Brand, Public Relations and Terror
Propaganda and terrorism have always gone hand in hand. I recently finished a must-read book called “Branding Terror: The Logotypes and Iconography of Insurgent Groups and Terrorist Organizations” which examines the brands of terrorists – and it is indeed quite fascinating. The book was written by a former United Nations counter-terrorism expert, and a creative director. It analyzes the branding of different terror organizations via the “symbolism, colors, and typography of its logo and flag.”
The press release for the book rightfully notes that “Terrorist groups are no different from other organizations in their use of branding to promote their ideas and to distinguish themselves from groups that share similar aims.”
Indeed, they all compete for money, attention and members. Perhaps not surprisingly, the most successful terrorist organizations including Hamas in Gaza and Hezbollah in Lebanon, have extensively worked to refine their brands through public relations and marketing efforts. As the book notes, “There is no question that Hezbollah’s logo was done by designers, and that they are using it as part of a sophisticated communications strategy.”
Hamas – like many other Palestinian Arab terror organizations – cares tremendously about public relations and media coverage. The group has established strong social programs – including educational facilities, health-care clinics and charities in the areas they control – and do so in order to ensure continued popular support. Their Al-Aqsa TV carries original programming and news and the organization is quite active on social media using a number of accounts – including on Twitter @hamasinfo, @hamasglobalpr and @AlqassamBrigade”Ž.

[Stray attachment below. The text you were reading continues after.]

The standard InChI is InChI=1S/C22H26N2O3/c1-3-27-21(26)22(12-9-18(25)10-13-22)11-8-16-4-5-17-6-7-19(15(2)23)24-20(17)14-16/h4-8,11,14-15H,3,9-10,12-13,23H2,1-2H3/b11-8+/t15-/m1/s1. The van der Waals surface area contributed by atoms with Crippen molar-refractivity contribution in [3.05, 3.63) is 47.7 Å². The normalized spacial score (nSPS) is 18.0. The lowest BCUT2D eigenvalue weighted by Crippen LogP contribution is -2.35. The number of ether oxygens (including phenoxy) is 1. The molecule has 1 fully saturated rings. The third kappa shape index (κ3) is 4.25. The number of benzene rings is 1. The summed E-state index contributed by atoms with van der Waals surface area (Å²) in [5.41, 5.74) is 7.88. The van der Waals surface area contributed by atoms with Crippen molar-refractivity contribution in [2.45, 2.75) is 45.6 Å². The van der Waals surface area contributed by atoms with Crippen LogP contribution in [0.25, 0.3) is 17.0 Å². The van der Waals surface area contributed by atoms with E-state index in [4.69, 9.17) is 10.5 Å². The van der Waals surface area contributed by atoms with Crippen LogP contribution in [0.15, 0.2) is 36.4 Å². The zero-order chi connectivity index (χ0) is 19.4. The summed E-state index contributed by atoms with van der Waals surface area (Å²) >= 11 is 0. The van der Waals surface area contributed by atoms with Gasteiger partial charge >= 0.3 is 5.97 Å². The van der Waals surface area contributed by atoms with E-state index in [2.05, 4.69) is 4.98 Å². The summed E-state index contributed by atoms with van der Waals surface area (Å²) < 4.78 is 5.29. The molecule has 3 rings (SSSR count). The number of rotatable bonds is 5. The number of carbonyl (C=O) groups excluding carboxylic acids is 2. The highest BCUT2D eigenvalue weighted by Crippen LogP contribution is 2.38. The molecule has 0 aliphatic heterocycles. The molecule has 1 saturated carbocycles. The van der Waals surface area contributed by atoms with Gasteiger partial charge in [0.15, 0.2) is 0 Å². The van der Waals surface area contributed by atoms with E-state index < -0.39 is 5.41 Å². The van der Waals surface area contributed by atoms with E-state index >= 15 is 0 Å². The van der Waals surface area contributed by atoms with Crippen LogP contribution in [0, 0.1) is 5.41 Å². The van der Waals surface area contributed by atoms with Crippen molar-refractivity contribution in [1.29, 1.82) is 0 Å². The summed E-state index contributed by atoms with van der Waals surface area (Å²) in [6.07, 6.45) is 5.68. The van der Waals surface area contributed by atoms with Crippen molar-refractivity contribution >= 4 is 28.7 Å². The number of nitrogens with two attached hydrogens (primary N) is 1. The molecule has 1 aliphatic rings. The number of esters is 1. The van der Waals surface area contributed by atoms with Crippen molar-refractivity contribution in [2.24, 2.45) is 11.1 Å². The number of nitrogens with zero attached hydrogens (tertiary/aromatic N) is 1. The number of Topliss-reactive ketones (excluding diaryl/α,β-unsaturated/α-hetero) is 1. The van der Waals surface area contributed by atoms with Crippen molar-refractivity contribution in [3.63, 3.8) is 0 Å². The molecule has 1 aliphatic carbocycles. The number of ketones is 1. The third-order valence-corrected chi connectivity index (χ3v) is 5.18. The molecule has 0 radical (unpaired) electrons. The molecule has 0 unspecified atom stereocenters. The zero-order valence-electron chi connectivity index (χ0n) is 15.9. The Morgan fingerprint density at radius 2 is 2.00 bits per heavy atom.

Hezbollah too is quite concerned about media coverage. They employ a high-profile head of media relations (Ibrahim Mousawi), and operate their own satellite TV station, Al Manar (which similarly is active on Twitter: @almanarnews).
To the best of the media’s current knowledge, Hezbollah and Hamas haven’t employed a worldwide public relations company to help them, as Syrian dictator and mass murderer Bashar al-Assad and his wife Asma al-Assad contracted Brown Lloyd James to work the media and polish their brand.
Indeed, brand matters in business and in terrorism.
Ronn Torossian is CEO of 5WPR, and author of “For Immediate Release.”